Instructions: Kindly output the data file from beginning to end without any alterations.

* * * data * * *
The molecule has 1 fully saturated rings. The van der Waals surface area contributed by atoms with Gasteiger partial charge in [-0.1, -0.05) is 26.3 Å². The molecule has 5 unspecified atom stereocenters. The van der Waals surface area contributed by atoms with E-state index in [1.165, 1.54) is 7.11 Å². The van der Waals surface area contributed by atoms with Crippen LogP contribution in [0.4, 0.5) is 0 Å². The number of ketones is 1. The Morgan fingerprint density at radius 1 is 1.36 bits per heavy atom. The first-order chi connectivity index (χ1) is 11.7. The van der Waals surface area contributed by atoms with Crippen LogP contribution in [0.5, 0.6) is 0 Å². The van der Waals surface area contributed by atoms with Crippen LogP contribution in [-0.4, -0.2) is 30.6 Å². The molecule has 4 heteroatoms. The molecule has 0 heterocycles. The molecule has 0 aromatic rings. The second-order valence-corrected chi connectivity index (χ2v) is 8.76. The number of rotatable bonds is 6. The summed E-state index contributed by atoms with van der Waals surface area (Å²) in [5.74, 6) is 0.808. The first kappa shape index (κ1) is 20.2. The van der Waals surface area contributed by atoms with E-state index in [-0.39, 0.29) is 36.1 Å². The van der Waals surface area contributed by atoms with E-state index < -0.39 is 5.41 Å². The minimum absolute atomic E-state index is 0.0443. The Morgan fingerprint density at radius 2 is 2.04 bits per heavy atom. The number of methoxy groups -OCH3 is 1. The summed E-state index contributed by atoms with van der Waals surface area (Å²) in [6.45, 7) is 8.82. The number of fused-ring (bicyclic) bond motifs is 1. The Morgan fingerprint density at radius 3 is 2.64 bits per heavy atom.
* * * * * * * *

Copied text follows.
The molecule has 1 fully saturated rings. The van der Waals surface area contributed by atoms with Gasteiger partial charge in [-0.1, -0.05) is 26.3 Å². The molecule has 5 unspecified atom stereocenters. The van der Waals surface area contributed by atoms with E-state index in [1.165, 1.54) is 7.11 Å². The van der Waals surface area contributed by atoms with Crippen LogP contribution in [0.4, 0.5) is 0 Å². The number of ketones is 1. The Morgan fingerprint density at radius 1 is 1.36 bits per heavy atom. The first-order chi connectivity index (χ1) is 11.7. The van der Waals surface area contributed by atoms with Crippen LogP contribution in [0.5, 0.6) is 0 Å². The van der Waals surface area contributed by atoms with Crippen LogP contribution in [-0.4, -0.2) is 30.6 Å². The molecule has 4 heteroatoms. The molecule has 0 heterocycles. The molecule has 0 aromatic rings. The second-order valence-corrected chi connectivity index (χ2v) is 8.76. The number of rotatable bonds is 6. The summed E-state index contributed by atoms with van der Waals surface area (Å²) in [5.74, 6) is 0.808. The first kappa shape index (κ1) is 20.2. The van der Waals surface area contributed by atoms with E-state index in [-0.39, 0.29) is 36.1 Å². The van der Waals surface area contributed by atoms with E-state index < -0.39 is 5.41 Å². The minimum absolute atomic E-state index is 0.0443. The Morgan fingerprint density at radius 2 is 2.04 bits per heavy atom. The number of methoxy groups -OCH3 is 1. The summed E-state index contributed by atoms with van der Waals surface area (Å²) in [6.45, 7) is 8.82. The number of fused-ring (bicyclic) bond motifs is 1. The Morgan fingerprint density at radius 3 is 2.64 bits per heavy atom.